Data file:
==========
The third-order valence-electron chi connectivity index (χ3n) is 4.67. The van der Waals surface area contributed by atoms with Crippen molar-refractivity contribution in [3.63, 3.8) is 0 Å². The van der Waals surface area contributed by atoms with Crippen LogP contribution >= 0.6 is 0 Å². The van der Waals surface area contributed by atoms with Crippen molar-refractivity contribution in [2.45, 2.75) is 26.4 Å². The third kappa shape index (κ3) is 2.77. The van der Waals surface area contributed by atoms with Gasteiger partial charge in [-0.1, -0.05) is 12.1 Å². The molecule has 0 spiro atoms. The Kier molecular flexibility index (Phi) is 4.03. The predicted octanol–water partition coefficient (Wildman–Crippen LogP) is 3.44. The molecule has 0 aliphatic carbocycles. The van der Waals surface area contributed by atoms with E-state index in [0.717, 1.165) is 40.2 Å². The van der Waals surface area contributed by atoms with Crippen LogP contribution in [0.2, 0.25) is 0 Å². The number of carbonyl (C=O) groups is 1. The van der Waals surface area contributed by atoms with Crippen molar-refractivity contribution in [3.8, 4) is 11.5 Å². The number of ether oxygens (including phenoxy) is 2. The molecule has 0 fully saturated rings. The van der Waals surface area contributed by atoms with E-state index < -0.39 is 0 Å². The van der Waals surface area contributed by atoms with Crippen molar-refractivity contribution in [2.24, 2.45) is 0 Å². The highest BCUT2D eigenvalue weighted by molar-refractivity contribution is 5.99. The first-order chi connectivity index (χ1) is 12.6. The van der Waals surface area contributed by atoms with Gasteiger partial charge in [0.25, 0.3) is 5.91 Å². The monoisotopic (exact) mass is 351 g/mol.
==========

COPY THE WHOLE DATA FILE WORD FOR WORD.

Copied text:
The third-order valence-electron chi connectivity index (χ3n) is 4.67. The van der Waals surface area contributed by atoms with Crippen molar-refractivity contribution in [3.63, 3.8) is 0 Å². The van der Waals surface area contributed by atoms with Crippen LogP contribution >= 0.6 is 0 Å². The van der Waals surface area contributed by atoms with Crippen molar-refractivity contribution in [2.45, 2.75) is 26.4 Å². The third kappa shape index (κ3) is 2.77. The van der Waals surface area contributed by atoms with Gasteiger partial charge in [-0.1, -0.05) is 12.1 Å². The molecule has 0 spiro atoms. The Kier molecular flexibility index (Phi) is 4.03. The predicted octanol–water partition coefficient (Wildman–Crippen LogP) is 3.44. The molecule has 0 aliphatic carbocycles. The van der Waals surface area contributed by atoms with E-state index in [0.717, 1.165) is 40.2 Å². The van der Waals surface area contributed by atoms with Crippen LogP contribution in [0.2, 0.25) is 0 Å². The number of carbonyl (C=O) groups is 1. The van der Waals surface area contributed by atoms with Crippen molar-refractivity contribution in [3.8, 4) is 11.5 Å². The number of ether oxygens (including phenoxy) is 2. The molecule has 0 fully saturated rings. The van der Waals surface area contributed by atoms with E-state index < -0.39 is 0 Å². The van der Waals surface area contributed by atoms with Crippen molar-refractivity contribution in [2.24, 2.45) is 0 Å². The highest BCUT2D eigenvalue weighted by molar-refractivity contribution is 5.99. The first-order chi connectivity index (χ1) is 12.6. The van der Waals surface area contributed by atoms with Gasteiger partial charge in [0.25, 0.3) is 5.91 Å². The monoisotopic (exact) mass is 351 g/mol.